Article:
Neil Connery stars in Operation Kid Brother in 1967
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The year 1967 saw Sean Connery at the peak of his powers as James Bond. Four films into playing Ian Fleming’s already iconic British spy, Connery was the biggest star in the world and as established a symbol of the 1960s as the Beatles or ‘swinging London’. His fifth 007 adventure, You Only Live Twice, looked set once again to take the box office by storm. Yet waiting in the wings lay one of the strangest competitors to Connery’s secret agent dominance in Bond history.
A picture made in Europe with a fraction of the Bond budget featured his well-known surname, and starred his brother Connery… Neil Connery.
Born some years after his famous brother in 1938, Neil never followed Sean into the acting profession, which Sean himself arrived at circuitously after stints as a bouncer and male nanny.
Neil plied his trade as a plasterer in his home city of Edinburgh while Sean travelled the world making movies and romancing great beauties. The Bond star made millions while his younger sibling made £7 to £8 an hour plastering.
Until one day, a remarkable opportunity worth a cool £5000 lump sum came calling when Neil was sacked from his job for losing his tools, and his famous brother was called onto a local radio station to discuss the matter with his trade union.
Dr. No and From Russia With Love director Terence Young, hearing the interview, informed Italian film producer Dario Sabatello just how much Neil evoked his famous brother’s distinctive Scottish brogue.
Sabatello was well-known for making many examples of the ‘Spaghetti Western’, which following the success of Sergio Leone’s A Fistful of Dollars in 1964 saw Italian filmmakers spawn an entire legion of European-produced imitations of the traditional American film genre.
Alongside it came another, similar genre of knock-off – the so-called ‘Eurospy’ movie, which expressly copied the James Bond franchise with the same formula of guns, girls, gadgets and action sequences.
Neil was offered the opportunity to appear in such a film, released in America ultimately as Operation Kid Brother and elsewhere as OK Connery.
He would play the Bond-esque ‘Dr. Neil Connery’, a skilled surgeon with powers of hypnotism, recruited by the British government to save a kidnapped scientist from the machinations of THANATOS, a sinister organisation bent, of course, on world domination.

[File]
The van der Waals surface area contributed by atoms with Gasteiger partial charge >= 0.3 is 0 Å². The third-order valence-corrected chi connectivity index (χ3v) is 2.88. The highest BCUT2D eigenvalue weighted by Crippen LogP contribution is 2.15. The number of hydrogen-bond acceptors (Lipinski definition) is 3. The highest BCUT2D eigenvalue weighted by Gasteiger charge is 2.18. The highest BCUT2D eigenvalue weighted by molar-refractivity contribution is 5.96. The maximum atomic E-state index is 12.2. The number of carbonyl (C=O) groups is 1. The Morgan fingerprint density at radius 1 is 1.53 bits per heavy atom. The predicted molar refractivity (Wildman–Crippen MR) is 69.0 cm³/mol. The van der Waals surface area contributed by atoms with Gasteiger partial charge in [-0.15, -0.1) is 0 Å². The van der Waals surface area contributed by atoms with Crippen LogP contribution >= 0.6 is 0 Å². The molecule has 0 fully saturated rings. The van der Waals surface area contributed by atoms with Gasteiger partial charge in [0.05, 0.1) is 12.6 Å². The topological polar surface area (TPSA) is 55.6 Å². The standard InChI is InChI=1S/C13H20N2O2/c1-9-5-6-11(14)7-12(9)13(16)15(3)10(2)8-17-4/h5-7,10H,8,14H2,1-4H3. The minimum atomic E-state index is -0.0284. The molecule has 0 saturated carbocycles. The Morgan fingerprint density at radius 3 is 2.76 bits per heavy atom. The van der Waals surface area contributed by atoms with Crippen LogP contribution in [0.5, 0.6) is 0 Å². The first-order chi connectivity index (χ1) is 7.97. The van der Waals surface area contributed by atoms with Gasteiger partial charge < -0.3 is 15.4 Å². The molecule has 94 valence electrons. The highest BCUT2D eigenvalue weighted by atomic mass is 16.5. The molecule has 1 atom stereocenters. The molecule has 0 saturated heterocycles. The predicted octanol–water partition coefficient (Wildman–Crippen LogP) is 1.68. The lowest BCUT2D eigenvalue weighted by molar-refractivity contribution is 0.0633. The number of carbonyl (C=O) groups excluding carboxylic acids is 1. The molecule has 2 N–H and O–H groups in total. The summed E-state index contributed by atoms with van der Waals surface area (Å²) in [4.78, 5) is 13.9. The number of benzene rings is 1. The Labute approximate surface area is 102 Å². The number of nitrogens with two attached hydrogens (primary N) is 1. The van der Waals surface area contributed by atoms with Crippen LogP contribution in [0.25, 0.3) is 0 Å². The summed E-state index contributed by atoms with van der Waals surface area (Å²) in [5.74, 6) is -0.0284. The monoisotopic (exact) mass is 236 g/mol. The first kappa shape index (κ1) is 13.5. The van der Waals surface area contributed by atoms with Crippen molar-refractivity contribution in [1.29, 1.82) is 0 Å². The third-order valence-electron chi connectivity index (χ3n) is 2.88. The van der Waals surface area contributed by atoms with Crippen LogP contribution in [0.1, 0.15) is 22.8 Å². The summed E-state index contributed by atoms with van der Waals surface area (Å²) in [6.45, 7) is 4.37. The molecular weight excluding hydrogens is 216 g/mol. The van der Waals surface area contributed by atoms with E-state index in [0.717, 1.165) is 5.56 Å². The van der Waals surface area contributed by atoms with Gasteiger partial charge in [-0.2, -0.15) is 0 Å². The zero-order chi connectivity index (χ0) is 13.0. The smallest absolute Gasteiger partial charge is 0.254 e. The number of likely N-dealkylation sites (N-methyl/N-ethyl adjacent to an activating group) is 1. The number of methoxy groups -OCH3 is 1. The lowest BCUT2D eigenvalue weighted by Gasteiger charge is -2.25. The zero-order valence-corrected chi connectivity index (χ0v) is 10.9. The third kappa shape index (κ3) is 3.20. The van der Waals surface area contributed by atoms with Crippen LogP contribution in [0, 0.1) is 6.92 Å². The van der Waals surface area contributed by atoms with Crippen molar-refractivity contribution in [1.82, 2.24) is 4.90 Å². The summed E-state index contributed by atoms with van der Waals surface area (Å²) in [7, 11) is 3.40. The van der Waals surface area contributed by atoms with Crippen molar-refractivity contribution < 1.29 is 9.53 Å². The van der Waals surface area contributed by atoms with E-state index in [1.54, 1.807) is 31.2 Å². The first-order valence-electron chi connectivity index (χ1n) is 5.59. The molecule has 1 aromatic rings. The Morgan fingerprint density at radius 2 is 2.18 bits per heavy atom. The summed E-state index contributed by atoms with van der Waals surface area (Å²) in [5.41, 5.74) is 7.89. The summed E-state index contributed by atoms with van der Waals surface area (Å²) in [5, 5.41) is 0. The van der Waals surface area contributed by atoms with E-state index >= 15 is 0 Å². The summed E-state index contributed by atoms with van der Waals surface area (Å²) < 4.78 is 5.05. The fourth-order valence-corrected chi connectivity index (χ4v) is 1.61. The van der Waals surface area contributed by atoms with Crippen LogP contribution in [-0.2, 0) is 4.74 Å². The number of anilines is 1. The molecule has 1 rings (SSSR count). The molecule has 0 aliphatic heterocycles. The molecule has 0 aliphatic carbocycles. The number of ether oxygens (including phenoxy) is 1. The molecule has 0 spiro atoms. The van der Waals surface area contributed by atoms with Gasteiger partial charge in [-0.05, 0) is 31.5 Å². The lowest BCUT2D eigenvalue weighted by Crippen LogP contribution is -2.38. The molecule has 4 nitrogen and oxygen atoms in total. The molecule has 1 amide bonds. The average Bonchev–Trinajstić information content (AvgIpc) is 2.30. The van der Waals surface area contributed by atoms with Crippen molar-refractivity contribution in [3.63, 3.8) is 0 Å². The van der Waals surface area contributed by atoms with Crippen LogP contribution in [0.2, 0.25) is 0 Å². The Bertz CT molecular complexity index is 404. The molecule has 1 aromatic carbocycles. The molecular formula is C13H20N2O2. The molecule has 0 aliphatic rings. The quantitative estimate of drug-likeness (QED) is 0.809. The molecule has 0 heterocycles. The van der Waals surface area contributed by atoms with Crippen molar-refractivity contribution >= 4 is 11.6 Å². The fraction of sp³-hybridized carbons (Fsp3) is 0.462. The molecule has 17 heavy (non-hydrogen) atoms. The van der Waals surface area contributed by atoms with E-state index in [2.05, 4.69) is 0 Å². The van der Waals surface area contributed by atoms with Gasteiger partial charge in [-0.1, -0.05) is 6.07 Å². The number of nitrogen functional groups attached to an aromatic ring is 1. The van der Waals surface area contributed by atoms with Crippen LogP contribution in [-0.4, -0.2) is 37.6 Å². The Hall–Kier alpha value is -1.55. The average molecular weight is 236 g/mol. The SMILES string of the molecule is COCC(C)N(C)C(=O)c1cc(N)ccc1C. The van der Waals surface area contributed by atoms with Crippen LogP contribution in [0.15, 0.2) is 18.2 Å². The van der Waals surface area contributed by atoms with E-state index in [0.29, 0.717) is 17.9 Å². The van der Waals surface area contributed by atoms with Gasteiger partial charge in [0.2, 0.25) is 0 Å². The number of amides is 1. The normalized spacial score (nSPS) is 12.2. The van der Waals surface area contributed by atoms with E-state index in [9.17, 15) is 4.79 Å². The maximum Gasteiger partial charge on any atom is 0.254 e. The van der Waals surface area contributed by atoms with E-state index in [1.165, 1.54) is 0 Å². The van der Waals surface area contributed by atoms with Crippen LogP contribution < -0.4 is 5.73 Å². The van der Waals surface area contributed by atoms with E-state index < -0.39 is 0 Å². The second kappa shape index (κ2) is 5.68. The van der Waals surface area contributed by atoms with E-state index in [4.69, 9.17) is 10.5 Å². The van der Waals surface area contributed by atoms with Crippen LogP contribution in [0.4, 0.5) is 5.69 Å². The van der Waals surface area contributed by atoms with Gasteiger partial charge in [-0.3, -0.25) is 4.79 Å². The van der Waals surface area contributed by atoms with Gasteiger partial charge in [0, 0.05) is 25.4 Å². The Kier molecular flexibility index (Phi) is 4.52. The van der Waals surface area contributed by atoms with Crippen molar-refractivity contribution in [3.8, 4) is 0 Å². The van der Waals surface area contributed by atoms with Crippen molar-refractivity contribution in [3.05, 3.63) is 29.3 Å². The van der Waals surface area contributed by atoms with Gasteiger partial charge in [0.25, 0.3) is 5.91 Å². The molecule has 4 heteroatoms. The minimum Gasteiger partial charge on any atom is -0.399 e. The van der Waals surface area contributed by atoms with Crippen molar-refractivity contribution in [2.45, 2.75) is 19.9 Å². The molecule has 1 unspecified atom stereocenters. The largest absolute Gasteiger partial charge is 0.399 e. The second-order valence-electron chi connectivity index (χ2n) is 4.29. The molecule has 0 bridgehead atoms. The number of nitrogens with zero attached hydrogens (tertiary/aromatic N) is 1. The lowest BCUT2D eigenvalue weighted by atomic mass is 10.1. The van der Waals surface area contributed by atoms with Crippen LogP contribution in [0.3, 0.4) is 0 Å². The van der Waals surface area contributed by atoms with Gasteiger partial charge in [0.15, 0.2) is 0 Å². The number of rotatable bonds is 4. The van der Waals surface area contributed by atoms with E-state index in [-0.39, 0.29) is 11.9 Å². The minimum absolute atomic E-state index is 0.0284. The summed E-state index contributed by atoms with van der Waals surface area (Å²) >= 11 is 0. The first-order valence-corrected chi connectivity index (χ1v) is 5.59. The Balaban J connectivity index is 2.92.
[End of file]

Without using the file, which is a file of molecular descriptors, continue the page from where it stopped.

In this, he is aided by numerous veterans of the official James Bond series of the era including Bernard Lee aka M, Lois Maxwell aka Miss Moneypenny, all taking the money and sprinting!
The end result, directed by veteran Alberto di Martino, ended up a curate’s egg even by the standards of the Eurospy genre. “Not only was he the opposite of an actor, he looked like nothing” di Martino said years later.
“He was losing his hair, so we put a wig on him; he had bad teeth, so he had dentures; he had a dull face so they put a beard on him; we put adhesives on his temples to make his eyes stand out more.”
Where Sean had the natural star power, Neil was heavily confected in the attempt to cash in on his brother’s superhero glories and the result was a film almost immediately destined for the bargain basement bin.
Neil was dubbed by an American actor to cover his wooden performance. The film took on the unorthodox title of ‘O.K. Connery’ amongst the crew based on Neil’s screen test when they would consistently repeat “Ok Connery ok’.
It stuck and, indeed, created quite the pop warbler from singer Christy draped across much of the picture, produced no less by the legendary film composing maestro Ennio Morricone.
Upon the film’s release the same year as You Only Live Twice, Sean Connery was far from pleased with his brother’s seeming attempts to try and steal his thunder. “Neil is a plasterer, not an actor,” he declared with typical Connery bluntness.
“Still, they put him in a film over in Rome – gave him the lead, too! It’s a typical example of the way some people do things. It doesn’t matter whether the person can act or not. What matters is one happens to be one’s brother.”
Sadly, Operation Kid Brother aka O.K. Connery was no career-making turn for Neil Connery.
While Sean would leave his role as 007 after You Only Live Twice (for a while, at least), decades of classic pictures and a diverse assortment of roles awaited him as the Bond franchise soared to new heights.
Neil returned to Scotland, returned to his traditional life as a plasterer, and never adorned the silver screen again.
He passed away just six months after Sean in April 2021, at age 83, but his younger self remains immortalised in a kitsch example of 1960s European excess.
Nobody may have done it better than Sean as James Bond, but Neil albeit briefly attempted to give him a run for his super spy money.
The Cinematic Connery: The Films of Sir Sean Connery by AJ Black is out now
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